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A Vegan Athlete’s Heart—Is It Different? Morphology and Function in Echocardiography

Department of Sports Cardiology and Noninvasive Cardiovascular Imagining, Medical University of Warsaw, 02-091 Warszawa, Poland
3rd Department of Internal Medicine and Cardiology, Medical University of Warsaw, 02-091 Warszawa, Poland
Author to whom correspondence should be addressed.
Diagnostics 2020, 10(7), 477;
Submission received: 21 June 2020 / Revised: 2 July 2020 / Accepted: 10 July 2020 / Published: 14 July 2020
(This article belongs to the Special Issue Diagnostic Challenges in Sports Cardiology)


Plant-based diets are a growing trend, including among athletes. This study compares the differences in physical performance and heart morphology and function between vegan and omnivorous amateur runners. A study group and a matched control group were recruited comprising N = 30 participants each. Eight members of the study group were excluded, leaving N = 22 participants. Members of both groups were of similar age and trained with similar frequency and intensity. Vegans displayed a higher VO2max (54.08 vs. 50.10 mL/kg/min, p < 0.05), which correlated positively with carbohydrate intake (ρ = 0.52) and negatively with MUFA (monounsaturated fatty acids) intake (ρ = −0.43). The vegans presented a more eccentric form of remodelling with greater left ventricular end diastolic diameter (LVEDd, 2.93 vs. 2.81 cm/m2, p = 0.04) and a lower relative wall thickness (RWT, 0.39 vs. 0.42, p = 0.04) and left ventricular mass (LVM, 190 vs. 210 g, p = 0.01). The left ventricular mass index (LVMI) was similar (108 vs. 115 g/m2, p = NS). Longitudinal strain was higher in the vegan group (−20.5 vs. −19.6%, p = 0.04), suggesting better systolic function. Higher E-wave velocities (87 vs. 78 cm/s, p = 0.001) and E/e′ ratios (6.32 vs. 5.6, p = 0.03) may suggest better diastolic function in the vegan group. The results demonstrate that following a plant-based diet does not impair amateur athletes’ performance and influences both morphological and functional heart remodelling. The lower RWT and better LV systolic and diastolic function are most likely positive echocardiographic findings.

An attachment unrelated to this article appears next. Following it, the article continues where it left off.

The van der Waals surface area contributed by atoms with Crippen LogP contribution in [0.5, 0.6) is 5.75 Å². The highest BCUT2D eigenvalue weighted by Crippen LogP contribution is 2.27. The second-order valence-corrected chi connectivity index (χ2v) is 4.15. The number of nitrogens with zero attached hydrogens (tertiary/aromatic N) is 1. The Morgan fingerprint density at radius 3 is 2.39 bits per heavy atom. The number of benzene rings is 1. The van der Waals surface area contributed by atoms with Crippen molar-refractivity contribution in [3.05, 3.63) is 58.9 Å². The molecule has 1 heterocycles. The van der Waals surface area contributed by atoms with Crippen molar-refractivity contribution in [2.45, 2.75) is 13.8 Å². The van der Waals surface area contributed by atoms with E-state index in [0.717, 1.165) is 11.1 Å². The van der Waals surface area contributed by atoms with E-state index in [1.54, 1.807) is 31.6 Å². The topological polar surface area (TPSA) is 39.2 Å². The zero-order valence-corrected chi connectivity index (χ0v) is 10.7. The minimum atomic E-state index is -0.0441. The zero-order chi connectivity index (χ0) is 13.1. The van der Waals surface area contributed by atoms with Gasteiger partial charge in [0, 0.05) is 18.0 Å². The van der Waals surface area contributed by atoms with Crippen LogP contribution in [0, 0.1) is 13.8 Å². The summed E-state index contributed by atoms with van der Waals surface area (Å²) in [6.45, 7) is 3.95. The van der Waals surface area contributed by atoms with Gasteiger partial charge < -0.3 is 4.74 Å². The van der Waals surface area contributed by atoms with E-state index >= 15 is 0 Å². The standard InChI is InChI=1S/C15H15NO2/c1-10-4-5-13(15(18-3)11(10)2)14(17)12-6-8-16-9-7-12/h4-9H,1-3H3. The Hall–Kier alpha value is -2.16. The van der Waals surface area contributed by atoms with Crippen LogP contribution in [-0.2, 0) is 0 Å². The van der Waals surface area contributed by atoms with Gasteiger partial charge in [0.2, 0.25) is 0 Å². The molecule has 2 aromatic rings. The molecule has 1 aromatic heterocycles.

Graphical Abstract

1. Introduction

The vegan diet is one of the fastest-growing trends in nutrition [1]. Between 2014 and 2018, the number of followers of the vegan diet has increased by 600% in the US [2]. This causes both easier access to high-quality vegan products, as well as more research on plant-based diets and better access to knowledge about supplementation and the proper balancing of such diets. This trend can also be observed in the health and fitness industries. Many athletes decide to change their diet and many recent studies focused on the impact this has on their performance.